For example, Japan set a target on their 10-year government bonds that’s been in place for years. Academically, there are some studies that show that Japan has actually had to purchase less long-term bonds under YCC than they would have through pure quantitative easing in order to have the same impact.

Q: What is your read on the Fed’s current view of YCC?

“If 2% average inflation becomes one of the Fed’s goals, in my opinion YCC would become more likely, because if the Fed put additional stimulus tools in place, they would hold rates down artificially for a period of time. In that case, the likelihood that we would see higher inflation would become greater.”

A: I think they would prefer to stick with control of short-term rates and intervention in the repo markets to make sure that funding sources are working. Essentially, I think they’d like to continue with bond purchase programs by using their balance sheet. That would hopefully provide the necessary stimulus to achieve their dual policy goals: full employment and stable inflation around a 2% target.

Interestingly, it appears that the Fed is going to introduce the idea of a 2% average target in September, and ultimately, it looks like it’s going to introduce the concept of a 2% inflation rate over time. If it does that, we can infer that since 2012, when the 2% symmetrical target became actual policy, we’ve run well below that level on an average basis. So the inference is that the Fed would be willing to let inflation run higher for a period of time so that it can achieve its average target over the long term.

So even though YCC isn’t an active policy now, if 2% average inflation becomes one of the Fed’s goals, in my opinion YCC would become more likely, because if the Fed put additional stimulus tools in place, they would hold rates down artificially for a period of time. In that case, the likelihood that we would see higher inflation would become greater.

Q: Some market observers believe that while the Fed hasn’t explicitly implemented YCC, their actions amount to a de facto YCC policy. Do you agree? 

A: I disagree. A large part of YCC’s effectiveness would be based on messaging the program properly and getting the market to assign credibility to it. YCC and QE are not the same thing, and again, the Fed is not currently engaged in YCC. Of course, if the Fed decides it needs to implement YCC, it will. The July minutes confirmed this.

Q: Would you expand on some of the potential risks associated with YCC?

A: When an economy gets overstimulated, one of the primary risks to consider is the impact on inflation. When the U.S. entered World War II, the Fed held rates low for a period of five years. After that, potentially as a result of demographic changes, inflation ran at 15% to 20% for a number of years. The Department of the Treasury wanted to keep rates low because it had to finance government spending, but the Fed essentially argued that it couldn’t allow rampant inflation to keep running.  

The second potential risk of YCC is determining how to unwind it. For example, if the Fed implemented YCC at the one-year point on the curve, and if it were committed to maintaining that rate for one year, the market would behave accordingly. However, if the Fed implemented YCC on the 10-year note, and if the market didn’t believe that the Fed would stand in place for that full 10 years, the question would become what quantity of securities the Fed would have to purchase to support their cap. The number would increase drastically if the market didn’t have confidence in the Fed’s conviction and persistence.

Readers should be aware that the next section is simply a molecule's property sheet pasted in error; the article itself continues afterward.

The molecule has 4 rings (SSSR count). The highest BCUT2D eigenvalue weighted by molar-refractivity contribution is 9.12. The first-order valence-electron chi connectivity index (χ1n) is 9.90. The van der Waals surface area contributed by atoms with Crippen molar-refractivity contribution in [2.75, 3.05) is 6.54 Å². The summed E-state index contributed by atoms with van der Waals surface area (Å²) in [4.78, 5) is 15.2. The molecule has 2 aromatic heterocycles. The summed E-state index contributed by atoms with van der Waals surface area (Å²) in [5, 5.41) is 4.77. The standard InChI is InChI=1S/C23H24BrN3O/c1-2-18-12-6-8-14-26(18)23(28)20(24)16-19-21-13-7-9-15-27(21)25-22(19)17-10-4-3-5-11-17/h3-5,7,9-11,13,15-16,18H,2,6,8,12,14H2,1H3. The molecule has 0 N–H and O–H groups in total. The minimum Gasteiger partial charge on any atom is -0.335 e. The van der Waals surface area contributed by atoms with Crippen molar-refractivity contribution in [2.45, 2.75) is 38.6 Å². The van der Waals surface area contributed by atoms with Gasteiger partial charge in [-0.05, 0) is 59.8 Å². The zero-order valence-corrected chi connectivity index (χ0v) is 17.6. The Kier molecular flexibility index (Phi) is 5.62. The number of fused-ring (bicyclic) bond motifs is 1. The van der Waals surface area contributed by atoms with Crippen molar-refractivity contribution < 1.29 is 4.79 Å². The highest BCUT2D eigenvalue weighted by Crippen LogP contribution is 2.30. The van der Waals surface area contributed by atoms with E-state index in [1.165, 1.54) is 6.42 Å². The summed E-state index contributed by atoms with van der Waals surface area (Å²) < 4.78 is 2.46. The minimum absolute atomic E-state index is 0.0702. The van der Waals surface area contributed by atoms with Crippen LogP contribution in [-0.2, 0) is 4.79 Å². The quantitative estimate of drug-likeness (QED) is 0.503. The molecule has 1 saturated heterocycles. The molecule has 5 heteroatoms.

Q: Have the Trump administration or the Democratic leadership gone on record about YCC?

A: I‘m not aware of any commentary on YCC from the Trump administration. The Democrats have made it clear that they would like to engage in modern monetary theory.

Q: It seems that YCC would have broad implications for multiple asset classes. How would you expect YCC to impact fixed income investors?

A: Fixed income investors would have to reassess their income needs, and determine whether short-duration portfolios would be capable of providing income benefits because the Fed would essentially be taking rates to zero further and further out on the curve. In a steep curve environment—which YCC would likely generate—there’s also a benefit from rolldown. In the interim, total return opportunities may become greater by extending duration than by staying in short- or intermediate-term strategies.

Q: And how would it impact the equity market?

A: Low interest rates are good for risk assets because the discount of cash flows at lower rates leads to academically higher valuations.

Investment professionals, for more information, contact your Calamos Investment Consultant at 888-571-2567 or caminfo@calamos.com.

Opinions and estimates offered constitute our judgment and are subject to change without notice, as are statements of financial market trends, which are based on current market conditions. We believe the information provided here is reliable, but do not warrant its accuracy or completeness. This material is not intended as an offer or solicitation for the purchase or sale of any financial instrument. The views and strategies described may not be suitable for all investors. Opinions are subject to change due to changes in the market, economic conditions or changes in the legal and/or regulatory environment and may not necessarily come to pass. This information is provided for informational purposes only and should not be considered tax, legal, or investment advice. References to specific securities, asset classes and financial markets are for illustrative purposes only and are not intended to be, and should not be interpreted as, recommendations.